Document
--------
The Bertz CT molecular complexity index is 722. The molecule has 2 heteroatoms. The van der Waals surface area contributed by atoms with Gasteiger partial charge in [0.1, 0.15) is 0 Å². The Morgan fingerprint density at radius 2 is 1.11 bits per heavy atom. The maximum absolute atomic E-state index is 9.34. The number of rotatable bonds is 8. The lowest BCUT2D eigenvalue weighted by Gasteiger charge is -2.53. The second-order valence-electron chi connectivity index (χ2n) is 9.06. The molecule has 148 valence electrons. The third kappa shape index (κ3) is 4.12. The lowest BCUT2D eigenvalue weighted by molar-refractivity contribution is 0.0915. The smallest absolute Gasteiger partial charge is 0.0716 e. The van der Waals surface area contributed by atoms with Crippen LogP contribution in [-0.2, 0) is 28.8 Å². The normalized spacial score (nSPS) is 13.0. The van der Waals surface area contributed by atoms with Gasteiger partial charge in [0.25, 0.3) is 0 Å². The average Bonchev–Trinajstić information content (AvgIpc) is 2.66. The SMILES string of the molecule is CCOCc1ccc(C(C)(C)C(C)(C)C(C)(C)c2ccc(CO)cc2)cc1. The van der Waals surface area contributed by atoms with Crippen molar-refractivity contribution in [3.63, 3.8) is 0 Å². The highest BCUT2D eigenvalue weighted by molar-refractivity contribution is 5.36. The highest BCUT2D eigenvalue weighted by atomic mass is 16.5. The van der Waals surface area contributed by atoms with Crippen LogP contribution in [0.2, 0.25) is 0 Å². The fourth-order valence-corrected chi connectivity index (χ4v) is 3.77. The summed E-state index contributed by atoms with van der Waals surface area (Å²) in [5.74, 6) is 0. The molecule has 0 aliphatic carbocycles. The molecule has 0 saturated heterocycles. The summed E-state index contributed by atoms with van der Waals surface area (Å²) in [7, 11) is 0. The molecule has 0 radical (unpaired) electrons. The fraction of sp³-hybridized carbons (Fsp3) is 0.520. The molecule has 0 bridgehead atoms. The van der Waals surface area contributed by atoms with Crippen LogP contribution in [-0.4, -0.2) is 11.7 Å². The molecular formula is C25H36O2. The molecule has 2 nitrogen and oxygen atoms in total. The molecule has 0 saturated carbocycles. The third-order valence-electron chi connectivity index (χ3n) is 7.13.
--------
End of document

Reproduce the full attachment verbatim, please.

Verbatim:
The Bertz CT molecular complexity index is 722. The molecule has 2 heteroatoms. The van der Waals surface area contributed by atoms with Gasteiger partial charge in [0.1, 0.15) is 0 Å². The Morgan fingerprint density at radius 2 is 1.11 bits per heavy atom. The maximum absolute atomic E-state index is 9.34. The number of rotatable bonds is 8. The lowest BCUT2D eigenvalue weighted by Gasteiger charge is -2.53. The second-order valence-electron chi connectivity index (χ2n) is 9.06. The molecule has 148 valence electrons. The third kappa shape index (κ3) is 4.12. The lowest BCUT2D eigenvalue weighted by molar-refractivity contribution is 0.0915. The smallest absolute Gasteiger partial charge is 0.0716 e. The van der Waals surface area contributed by atoms with Crippen LogP contribution in [-0.2, 0) is 28.8 Å². The normalized spacial score (nSPS) is 13.0. The van der Waals surface area contributed by atoms with Gasteiger partial charge in [0.25, 0.3) is 0 Å². The average Bonchev–Trinajstić information content (AvgIpc) is 2.66. The SMILES string of the molecule is CCOCc1ccc(C(C)(C)C(C)(C)C(C)(C)c2ccc(CO)cc2)cc1. The van der Waals surface area contributed by atoms with Crippen molar-refractivity contribution in [3.63, 3.8) is 0 Å². The highest BCUT2D eigenvalue weighted by molar-refractivity contribution is 5.36. The highest BCUT2D eigenvalue weighted by atomic mass is 16.5. The van der Waals surface area contributed by atoms with Crippen LogP contribution in [0.2, 0.25) is 0 Å². The fourth-order valence-corrected chi connectivity index (χ4v) is 3.77. The summed E-state index contributed by atoms with van der Waals surface area (Å²) in [5.74, 6) is 0. The molecule has 0 aliphatic carbocycles. The molecule has 0 saturated heterocycles. The summed E-state index contributed by atoms with van der Waals surface area (Å²) in [7, 11) is 0. The molecule has 0 radical (unpaired) electrons. The fraction of sp³-hybridized carbons (Fsp3) is 0.520. The molecule has 0 bridgehead atoms. The van der Waals surface area contributed by atoms with Crippen LogP contribution in [-0.4, -0.2) is 11.7 Å². The molecular formula is C25H36O2. The molecule has 2 nitrogen and oxygen atoms in total. The molecule has 0 saturated carbocycles. The third-order valence-electron chi connectivity index (χ3n) is 7.13.